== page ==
Despite a level of security that's been compared to that of the CIA, the British and American publishers of J.K. Rowling's bestselling series of Harry Potter novels were unable to keep the title of Book IV a secret until the book's on-sale date of July 8. The London Telegraph reported Sunday that "sources close to the project" strongly hinted that the title of the new book is "Harry Potter and the Goblet of Fire." Today, Scholastic Inc., the U.S. publisher of the series, issued a statement confirming that report.
"It was leaked," said Scholastic spokeswoman Judy Corman, "and once that happened, we felt it was silly" to continue to try to keep the title a secret. "It was going to be a surprise, like a birthday or a Christmas present, for the kids," she continued with a sigh. "We're sorry, but we know they'll like the book just the same."
Corman states that the Telegraph was not alone in leaking the title, but decline to name any other outlets for the story.
In a letter to her readers, Jenna, the creator of the Unofficial Harry Potter Fan Club Web site and a 27-year-old Web designer, says that "credible" sources had e-mailed her the title several days before the Telegraph story ran, but that she still felt unsure about posting it to her site. When "a person e-mailed me with the title and threatened to tell other webmasters if I didn't post the info and give him credit," she refused his demand, later deciding to post the information because "it was leaking out." Jenna, who does not offer a last name, also posts cover art for both the U.S. and U.K. editions of the book, stating, "After researching the sources of the images, I have come to believe the title and cover [for the U.S. book] are accurate."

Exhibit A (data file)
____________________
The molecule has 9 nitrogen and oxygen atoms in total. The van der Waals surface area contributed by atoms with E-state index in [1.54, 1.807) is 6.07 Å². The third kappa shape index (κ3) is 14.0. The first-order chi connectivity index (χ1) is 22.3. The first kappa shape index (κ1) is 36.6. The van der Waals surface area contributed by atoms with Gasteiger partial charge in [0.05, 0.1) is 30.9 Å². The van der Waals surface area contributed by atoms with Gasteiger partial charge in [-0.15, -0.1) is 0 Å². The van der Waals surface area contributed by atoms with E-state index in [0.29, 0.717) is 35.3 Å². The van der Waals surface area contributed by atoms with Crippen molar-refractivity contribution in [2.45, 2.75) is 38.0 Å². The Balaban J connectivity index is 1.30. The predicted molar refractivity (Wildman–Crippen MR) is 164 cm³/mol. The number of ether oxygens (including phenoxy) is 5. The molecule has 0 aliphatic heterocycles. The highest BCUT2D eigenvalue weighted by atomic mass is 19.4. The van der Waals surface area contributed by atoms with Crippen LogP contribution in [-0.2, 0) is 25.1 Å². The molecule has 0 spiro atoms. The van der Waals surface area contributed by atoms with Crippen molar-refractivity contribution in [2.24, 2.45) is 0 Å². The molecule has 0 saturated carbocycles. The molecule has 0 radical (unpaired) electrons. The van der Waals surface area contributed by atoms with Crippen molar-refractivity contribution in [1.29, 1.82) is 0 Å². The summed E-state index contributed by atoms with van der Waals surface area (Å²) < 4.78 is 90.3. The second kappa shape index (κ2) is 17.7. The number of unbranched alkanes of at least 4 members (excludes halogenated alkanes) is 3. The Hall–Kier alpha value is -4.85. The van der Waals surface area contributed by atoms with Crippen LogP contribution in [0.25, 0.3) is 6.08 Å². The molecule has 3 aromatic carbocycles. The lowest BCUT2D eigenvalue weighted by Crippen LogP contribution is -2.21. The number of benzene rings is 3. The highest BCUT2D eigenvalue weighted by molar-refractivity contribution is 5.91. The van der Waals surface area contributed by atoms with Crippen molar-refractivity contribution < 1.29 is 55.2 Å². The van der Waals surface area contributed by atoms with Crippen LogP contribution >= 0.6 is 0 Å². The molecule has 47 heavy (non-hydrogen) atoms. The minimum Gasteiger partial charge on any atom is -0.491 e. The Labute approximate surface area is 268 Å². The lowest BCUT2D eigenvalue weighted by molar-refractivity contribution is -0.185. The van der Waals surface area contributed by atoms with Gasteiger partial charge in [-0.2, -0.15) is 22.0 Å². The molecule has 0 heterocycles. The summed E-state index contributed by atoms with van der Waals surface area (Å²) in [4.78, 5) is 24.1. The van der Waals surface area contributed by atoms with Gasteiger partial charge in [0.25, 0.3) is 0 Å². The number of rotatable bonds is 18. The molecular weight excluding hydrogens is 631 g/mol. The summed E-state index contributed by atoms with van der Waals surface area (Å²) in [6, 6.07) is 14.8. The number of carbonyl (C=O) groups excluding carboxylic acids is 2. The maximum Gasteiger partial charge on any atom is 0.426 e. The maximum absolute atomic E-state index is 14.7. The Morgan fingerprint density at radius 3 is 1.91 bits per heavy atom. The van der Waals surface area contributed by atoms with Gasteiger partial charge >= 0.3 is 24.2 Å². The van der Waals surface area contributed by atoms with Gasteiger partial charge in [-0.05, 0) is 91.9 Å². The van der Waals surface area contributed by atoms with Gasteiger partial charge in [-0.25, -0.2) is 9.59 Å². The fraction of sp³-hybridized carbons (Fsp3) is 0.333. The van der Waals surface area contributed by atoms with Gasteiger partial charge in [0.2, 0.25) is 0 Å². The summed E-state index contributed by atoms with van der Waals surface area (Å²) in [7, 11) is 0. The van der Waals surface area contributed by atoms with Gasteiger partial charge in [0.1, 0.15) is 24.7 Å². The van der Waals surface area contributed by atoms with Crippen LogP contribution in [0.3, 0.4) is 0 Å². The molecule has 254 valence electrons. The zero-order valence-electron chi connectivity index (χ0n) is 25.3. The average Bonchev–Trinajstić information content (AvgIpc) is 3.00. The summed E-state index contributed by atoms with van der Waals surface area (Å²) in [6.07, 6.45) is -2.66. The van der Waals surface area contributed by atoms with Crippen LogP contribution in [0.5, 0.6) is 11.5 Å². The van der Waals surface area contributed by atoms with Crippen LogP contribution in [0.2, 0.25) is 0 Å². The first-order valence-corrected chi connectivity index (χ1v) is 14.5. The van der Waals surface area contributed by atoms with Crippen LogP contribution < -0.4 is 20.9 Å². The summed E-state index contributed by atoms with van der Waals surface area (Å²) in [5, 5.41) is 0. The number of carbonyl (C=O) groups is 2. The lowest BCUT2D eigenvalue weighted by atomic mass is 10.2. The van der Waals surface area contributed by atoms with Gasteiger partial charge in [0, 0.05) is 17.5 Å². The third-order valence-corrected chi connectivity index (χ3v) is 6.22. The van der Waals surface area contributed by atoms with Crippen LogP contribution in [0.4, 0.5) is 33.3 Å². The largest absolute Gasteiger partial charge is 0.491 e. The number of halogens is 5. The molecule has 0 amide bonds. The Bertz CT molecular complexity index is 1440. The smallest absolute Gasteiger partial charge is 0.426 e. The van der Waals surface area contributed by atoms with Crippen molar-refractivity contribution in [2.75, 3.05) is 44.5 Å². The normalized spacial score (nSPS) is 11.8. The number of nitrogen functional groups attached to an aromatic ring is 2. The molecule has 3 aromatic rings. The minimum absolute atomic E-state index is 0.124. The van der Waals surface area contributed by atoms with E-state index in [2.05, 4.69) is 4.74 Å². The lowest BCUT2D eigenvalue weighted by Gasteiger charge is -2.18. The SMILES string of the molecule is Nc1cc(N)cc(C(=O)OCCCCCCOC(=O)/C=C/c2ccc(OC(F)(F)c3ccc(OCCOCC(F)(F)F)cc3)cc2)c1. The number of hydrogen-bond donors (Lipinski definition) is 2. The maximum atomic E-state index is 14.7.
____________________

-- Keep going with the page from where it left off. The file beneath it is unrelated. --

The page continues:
Rumors have been flying on the Web and off about the plot for "Harry Potter and the Goblet of Fire," but Rowling has insisted that all information about the book be kept a strict secret to avoid spoiling it for her many young readers. Emma Matthewson, her editor at Bloomsbury, her U.K. publisher, told the Telegraph that she kept the 700-page manuscript -- of which there was only one copy -- with her at all times, "and when I was not working, I kept it in a safety box in the bank." She added that her car had been broken into twice while she was editing the manuscript.
Fans have instead been contenting themselves with news tidbits about the casting of the film version of her first book, "Harry Potter and the Sorceror's Stone," to be directed by Chris Columbus. British actress Maggie Smith is reportedly up for the role of Professor MacGonagall and Tim Roth is rumored to be a candidate to play Harry's nemesis, the sinister Professor Snape.